2 Clarke Drive
Cranbury, NJ 08512
© 2022 MJH Life Sciences™ and OncLive - Clinical Oncology News, Cancer Expert Insights. All rights reserved.
Findings from a second phase II clinical trial have demonstrated impressive signs of clinical activity with the anti-CD38 monoclonal antibody daratumumab as a monotherapy for patients with heavily pretreated multiple myelom.
Henk M. Lokhorst, MD, PhD
Findings from a second phase II clinical trial have demonstrated impressive signs of clinical activity with the anti-CD38 monoclonal antibody daratumumab as a monotherapy for patients with heavily pretreated multiple myeloma, according to results published in The New England Journal of Medicine (NEJM).1
In patients who received daratumumab at 16 mg/kg (n = 42) in the phase I/II GEN501 study, the objective response rate was 36%, which included 2 complete responses (CR) and 2 very good partial responses (VGPR). At this same dose, the estimated median progression-free survival (PFS) was 5.6 months (95% CI, 4.2-8.1) and the overall survival (OS) rate at 12 months was 77% (95% CI, 58-88).
“What is impressive about this study is that daratumumab monotherapy induced durable responses that improved or deepened over time, and 65% of responding patients remained in remission at 12 months,” said lead author Henk M. Lokhorst, MD, PhD, Department of Haematology, VU University Medical Center, Amsterdam, Netherlands, said in a statement. “These findings speak to the potential of daratumumab as an option for patients with multiple myeloma who no longer respond to existing therapies.”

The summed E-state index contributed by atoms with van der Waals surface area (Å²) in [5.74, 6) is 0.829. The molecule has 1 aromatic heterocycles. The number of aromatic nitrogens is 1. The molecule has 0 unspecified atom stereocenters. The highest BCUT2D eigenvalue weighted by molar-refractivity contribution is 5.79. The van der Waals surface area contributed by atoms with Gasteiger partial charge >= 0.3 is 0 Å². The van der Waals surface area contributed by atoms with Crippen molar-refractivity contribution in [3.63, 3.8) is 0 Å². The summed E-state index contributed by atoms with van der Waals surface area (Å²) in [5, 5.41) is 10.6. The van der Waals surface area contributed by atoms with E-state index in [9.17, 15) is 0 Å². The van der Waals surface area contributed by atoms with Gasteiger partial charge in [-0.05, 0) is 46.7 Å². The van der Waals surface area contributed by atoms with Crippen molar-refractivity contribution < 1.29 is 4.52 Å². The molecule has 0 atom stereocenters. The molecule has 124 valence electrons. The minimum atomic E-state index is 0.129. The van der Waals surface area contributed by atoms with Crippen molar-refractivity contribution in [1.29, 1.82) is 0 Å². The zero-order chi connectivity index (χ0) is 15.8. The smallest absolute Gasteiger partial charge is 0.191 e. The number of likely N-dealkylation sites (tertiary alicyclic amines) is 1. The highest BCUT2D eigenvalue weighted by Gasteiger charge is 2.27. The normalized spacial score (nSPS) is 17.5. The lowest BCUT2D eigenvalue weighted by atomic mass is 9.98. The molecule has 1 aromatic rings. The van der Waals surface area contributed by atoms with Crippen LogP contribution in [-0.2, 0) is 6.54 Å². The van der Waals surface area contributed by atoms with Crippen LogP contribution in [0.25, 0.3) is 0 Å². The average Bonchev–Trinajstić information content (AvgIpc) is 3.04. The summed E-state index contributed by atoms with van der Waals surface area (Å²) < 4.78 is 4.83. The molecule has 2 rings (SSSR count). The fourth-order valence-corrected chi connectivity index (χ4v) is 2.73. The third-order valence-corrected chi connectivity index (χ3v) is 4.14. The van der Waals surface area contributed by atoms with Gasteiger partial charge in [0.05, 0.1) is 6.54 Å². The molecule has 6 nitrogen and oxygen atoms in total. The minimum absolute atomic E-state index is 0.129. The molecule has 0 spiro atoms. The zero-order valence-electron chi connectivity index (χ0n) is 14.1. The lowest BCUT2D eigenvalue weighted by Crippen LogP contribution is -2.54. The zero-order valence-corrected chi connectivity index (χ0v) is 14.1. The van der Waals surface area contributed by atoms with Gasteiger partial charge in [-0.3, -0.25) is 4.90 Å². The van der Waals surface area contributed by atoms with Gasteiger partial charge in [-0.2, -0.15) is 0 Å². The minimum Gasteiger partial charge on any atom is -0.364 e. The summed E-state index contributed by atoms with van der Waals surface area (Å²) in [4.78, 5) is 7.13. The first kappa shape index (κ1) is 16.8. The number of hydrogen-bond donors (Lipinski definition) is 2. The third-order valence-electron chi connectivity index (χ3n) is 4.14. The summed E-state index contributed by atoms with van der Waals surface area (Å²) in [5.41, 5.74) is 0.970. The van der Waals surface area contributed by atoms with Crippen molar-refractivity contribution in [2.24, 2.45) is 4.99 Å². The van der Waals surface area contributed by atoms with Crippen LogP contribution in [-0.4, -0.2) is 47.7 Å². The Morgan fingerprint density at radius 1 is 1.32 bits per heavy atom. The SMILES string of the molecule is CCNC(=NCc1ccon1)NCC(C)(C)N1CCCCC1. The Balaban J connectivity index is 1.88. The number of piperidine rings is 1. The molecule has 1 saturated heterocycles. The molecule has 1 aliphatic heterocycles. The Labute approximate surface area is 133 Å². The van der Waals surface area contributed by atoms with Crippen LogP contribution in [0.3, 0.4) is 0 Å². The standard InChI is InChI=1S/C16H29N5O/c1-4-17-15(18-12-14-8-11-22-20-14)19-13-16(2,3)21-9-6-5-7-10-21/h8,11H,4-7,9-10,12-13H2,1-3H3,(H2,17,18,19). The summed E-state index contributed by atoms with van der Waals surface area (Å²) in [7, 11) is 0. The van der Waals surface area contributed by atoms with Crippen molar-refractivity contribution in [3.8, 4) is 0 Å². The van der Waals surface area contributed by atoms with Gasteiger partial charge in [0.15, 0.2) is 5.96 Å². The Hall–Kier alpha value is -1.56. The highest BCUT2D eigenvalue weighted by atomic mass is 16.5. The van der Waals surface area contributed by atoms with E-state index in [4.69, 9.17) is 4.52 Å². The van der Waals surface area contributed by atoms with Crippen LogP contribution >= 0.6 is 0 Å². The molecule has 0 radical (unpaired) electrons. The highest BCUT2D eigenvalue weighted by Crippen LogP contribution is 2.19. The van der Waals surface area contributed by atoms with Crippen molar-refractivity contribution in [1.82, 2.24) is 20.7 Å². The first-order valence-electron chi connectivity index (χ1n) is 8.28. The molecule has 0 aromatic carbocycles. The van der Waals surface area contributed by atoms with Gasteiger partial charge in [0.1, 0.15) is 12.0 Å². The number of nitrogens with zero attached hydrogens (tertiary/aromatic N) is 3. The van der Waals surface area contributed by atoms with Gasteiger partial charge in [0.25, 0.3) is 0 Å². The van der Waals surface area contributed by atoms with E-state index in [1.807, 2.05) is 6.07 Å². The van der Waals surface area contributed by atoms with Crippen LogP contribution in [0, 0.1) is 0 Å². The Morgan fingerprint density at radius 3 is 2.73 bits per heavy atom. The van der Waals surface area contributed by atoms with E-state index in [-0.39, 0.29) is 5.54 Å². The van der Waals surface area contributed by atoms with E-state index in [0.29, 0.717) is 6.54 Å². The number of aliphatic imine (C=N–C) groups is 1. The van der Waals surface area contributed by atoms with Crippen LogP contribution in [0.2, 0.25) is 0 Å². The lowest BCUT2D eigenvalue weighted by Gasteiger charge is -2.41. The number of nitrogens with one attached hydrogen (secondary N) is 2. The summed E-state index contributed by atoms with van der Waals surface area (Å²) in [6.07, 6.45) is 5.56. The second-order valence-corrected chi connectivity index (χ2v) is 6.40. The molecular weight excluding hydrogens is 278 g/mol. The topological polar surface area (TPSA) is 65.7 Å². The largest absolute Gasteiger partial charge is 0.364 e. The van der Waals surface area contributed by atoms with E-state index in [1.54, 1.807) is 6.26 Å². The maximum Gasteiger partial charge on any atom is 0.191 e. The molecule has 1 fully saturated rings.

These findings add to results on single-agent daratumumab that were presented from the phase II MMY2002 (SIRIUS) study at the 2015 ASCO Annual Meeting.2 In this 106-patient trial, daratumumab at 16 mg/kg demonstrated an ORR of 29%, with a stringent CR rate of 3%. The median duration of response was 7.4 months and the median PFS was 3.7 months (95% CI, 2.8-4.6). The 1-year OS rate was 65% (95% CI, 51.2-75.5).
Based on these findings, the developer of the antibody, Janssen Biotech, initiated a rolling submission of data to the FDA, as part of a breakthrough therapy designation received in May 2013. This application, which was specifically for the treatment of patients with multiple myeloma who had received at least three prior lines of therapy, including a proteasome inhibitor and an immunomodulatory drug, or who were double refractory to a proteasome inhibitor and an immunomodulatory drug, was completed on July 9, 2015.
In addition to data from the SIRIUS trial, the application also included data from four other studies, including GEN501. Under the Prescription Drug User Fee Act, the FDA is scheduled to assign a review timeline for daratumumab by September 9, 2015.
“Our hope is that daratumumab will offer a new treatment for patients with multiple myeloma who are greatly in need of new options,” Peter F. Lebowitz, MD, PhD, Global Oncology Head, Janssen, said in a statement. “We are confident in our comprehensive development plan for daratumumab, which includes studying the medicine in earlier lines of therapy, both as a single agent and in combination with existing therapies.”